My brother had solar panels installed on his house by SolarCity about 3 or 4 years ago now, right near the beginning of the new leased solar panel trend. In the past, you had to buy a solar panel setup outright, often at the cost of tens of thousands of dollars outlay. Even with tax credits and electric savings, you wouldn’t see a return on your investment for years. But the new solar panel leasing allows you to get panels on your roof for a low monthly fee. You don’t own the panels, but maintenance is taken care of by the vendor and, in our case, we’d save about half off our utility bill.
This seemed like a good deal so we contacted my brother’s salesman, but because of a number of distractions we never followed through. Earlier this year, I saw something from Google about going solar where I could enter my information and several different solar companies would contact me about their services. I did and heard from one, Vivint. They gave me their pitch, which outlined what’s involved and how much we would pay.
The way Vivint works is straightforward. We agree that they will install a solar panel grid on our roof that provides enough electricity to cover our peak consumption and they sell us the electricity at the low price of 2.9 cents per kWh, which is one-third of what the utility charges. That price is guaranteed not to go up more than 10 percent per year for the 20-year life of the agreement, which is a lot less than what traditional electric increases have been. However, there are limitations: The solar panels doesn’t produce at night, obviously, but there’s also no battery system to store what’s produced during the day. So we have to use the electric utility’s power, at their rates, at night. However, by law, the utility has to buy any electricity produced during the day that we don’t use, which creates a credit, and so at night (or on dark, stormy days) we draw off that credit balance. We may still end up with a net negative balance with the utility and so we pay that at their kilowatt/hour rates.
Okay. We thought about it and it seemed like the way to go for us. So we started with a site visit. They have a guy come to the house and he crawls around the attic to make sure the roof is in good shape to support the panels and looks at our electric box to make sure it can handle the load, and so on. then the paperwork starts. I wasn’t excited about some of the conditions we had to agree to, but I was fairly certain we’d be okay. Then came the kicker.
The Transformer Upgrade
National Grid, our electric utility, came back to Vivint and said that in order to add our solar panel installation to the local neighborhood grid, the transformer on the street would need to be upgraded and that I would have to pay for it. They couldn’t give me the cost, but it could be as much as $3,500. In other words, they were saying that given the current load—including several solar panels installations already in place—I would be the threshold customer to push the transformer over its load.
I don’t have $3,500 laying around. And I’m certainly not in the habit of paying for infrastructure upgrades for multi-million dollar (or billion) companies. From my point of view, I was being asked to subsidize not only National Grid and Vivint, but every neighbor who installs solar panels after me. I’m a good neighbor but not that good.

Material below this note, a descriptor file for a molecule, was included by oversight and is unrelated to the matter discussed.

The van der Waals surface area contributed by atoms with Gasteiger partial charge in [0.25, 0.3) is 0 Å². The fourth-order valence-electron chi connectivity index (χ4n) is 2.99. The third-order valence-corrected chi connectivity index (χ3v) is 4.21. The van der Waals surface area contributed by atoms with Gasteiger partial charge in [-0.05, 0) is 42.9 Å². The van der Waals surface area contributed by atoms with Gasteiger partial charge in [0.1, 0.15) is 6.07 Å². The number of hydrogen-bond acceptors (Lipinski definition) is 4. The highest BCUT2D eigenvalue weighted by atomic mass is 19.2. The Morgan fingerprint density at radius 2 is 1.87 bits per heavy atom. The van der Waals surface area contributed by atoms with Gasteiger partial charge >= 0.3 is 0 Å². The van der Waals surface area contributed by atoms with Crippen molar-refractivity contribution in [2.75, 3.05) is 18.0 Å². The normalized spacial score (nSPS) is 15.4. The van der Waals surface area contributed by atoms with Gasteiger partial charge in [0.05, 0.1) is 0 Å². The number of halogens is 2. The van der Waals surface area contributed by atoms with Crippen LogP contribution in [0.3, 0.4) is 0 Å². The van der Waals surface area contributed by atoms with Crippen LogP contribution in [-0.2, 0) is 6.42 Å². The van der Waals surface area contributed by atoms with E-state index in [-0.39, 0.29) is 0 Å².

When I balked, the Vivint salesman said they would reimburse me up to $2,500 and it was possible that the upgrade would cost less than that. That’s nice. But (a) I would still be laying out a whole lot of cash on the hope they would reimburse me and (b) I could still be in the hole $1,000.
I said, No thanks and dropped the whole thing.
A few weeks later it was still nagging me and I wondered if maybe a different solar company would be able to go where Vivint wouldn’t. Enter SolarCity, again. Long story, short: They agreed to meet the price and kilowatt/hour production of the Vivint system. Even though I explained the prior trouble up front, they couldn’t determine if they could do any better without following the process because … bureaucracy.
I will say, though, that SolarCity’s customer service and customer tools are much more advanced and thorough than Vivint’s. Skip ahead through the inspection and proposal and paperwork to late August and once again National Grid says we need the upgraded transformer.
The SolarCity representative offered two paths, either reduce the number of panels to just one-third of the prior size or get a price on the transformer. Reducing the size of the installation is a no-go for me because by then the savings are negligible and then I’m locked in for 20 years. So I ask him to move ahead and get a price and see if SolarCity will cover it. The price comes back under $1,000 and if Vivint had been able to get this number and offer reimbursement, I might have stayed with them. Then a couple weeks later I hear SolarCity will cover the cost.
That’s the good news. The bad news is that it will take anywhere from 12-28 weeks, i.e. 3 months to more than 6 months!, to install the new transformer and only then can we schedule the panel installation. At that point it will more weeks and months to install and then get it inspected before it can be turned on. By the time this whole process is done, it may be another whole year!
If the savings weren’t so significant, I would have just dropped the whole thing a long time ago, but it’s just so tempting. And aggravating paying these huge bills every month knowing how much less I could be paying now. Oh well.
- 1280px-Solar_panels_on_a_roof.6d4e83269b1f4a29a51d08d2e3f26494: Wikimedia Commons | Public domain